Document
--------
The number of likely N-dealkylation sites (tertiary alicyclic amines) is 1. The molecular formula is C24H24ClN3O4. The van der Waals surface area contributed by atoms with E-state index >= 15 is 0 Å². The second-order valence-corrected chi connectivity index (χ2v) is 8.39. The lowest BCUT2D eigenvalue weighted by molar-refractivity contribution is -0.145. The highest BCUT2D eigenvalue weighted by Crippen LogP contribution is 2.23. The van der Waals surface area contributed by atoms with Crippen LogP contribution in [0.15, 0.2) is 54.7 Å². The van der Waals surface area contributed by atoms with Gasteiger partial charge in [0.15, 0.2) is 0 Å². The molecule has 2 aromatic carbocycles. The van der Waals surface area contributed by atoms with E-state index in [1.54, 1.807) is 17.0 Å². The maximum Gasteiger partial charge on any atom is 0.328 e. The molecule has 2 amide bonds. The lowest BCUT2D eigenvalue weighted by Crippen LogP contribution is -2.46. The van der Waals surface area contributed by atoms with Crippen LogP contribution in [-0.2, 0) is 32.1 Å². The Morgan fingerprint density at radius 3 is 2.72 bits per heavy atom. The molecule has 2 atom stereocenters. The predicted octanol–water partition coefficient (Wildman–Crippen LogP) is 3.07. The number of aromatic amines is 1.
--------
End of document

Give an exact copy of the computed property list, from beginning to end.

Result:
The number of likely N-dealkylation sites (tertiary alicyclic amines) is 1. The molecular formula is C24H24ClN3O4. The van der Waals surface area contributed by atoms with E-state index >= 15 is 0 Å². The second-order valence-corrected chi connectivity index (χ2v) is 8.39. The lowest BCUT2D eigenvalue weighted by molar-refractivity contribution is -0.145. The highest BCUT2D eigenvalue weighted by Crippen LogP contribution is 2.23. The van der Waals surface area contributed by atoms with Crippen LogP contribution in [0.15, 0.2) is 54.7 Å². The van der Waals surface area contributed by atoms with Gasteiger partial charge in [0.15, 0.2) is 0 Å². The molecule has 2 aromatic carbocycles. The van der Waals surface area contributed by atoms with E-state index in [1.54, 1.807) is 17.0 Å². The maximum Gasteiger partial charge on any atom is 0.328 e. The molecule has 2 amide bonds. The lowest BCUT2D eigenvalue weighted by Crippen LogP contribution is -2.46. The van der Waals surface area contributed by atoms with Crippen LogP contribution in [-0.2, 0) is 32.1 Å². The Morgan fingerprint density at radius 3 is 2.72 bits per heavy atom. The molecule has 2 atom stereocenters. The predicted octanol–water partition coefficient (Wildman–Crippen LogP) is 3.07. The number of aromatic amines is 1.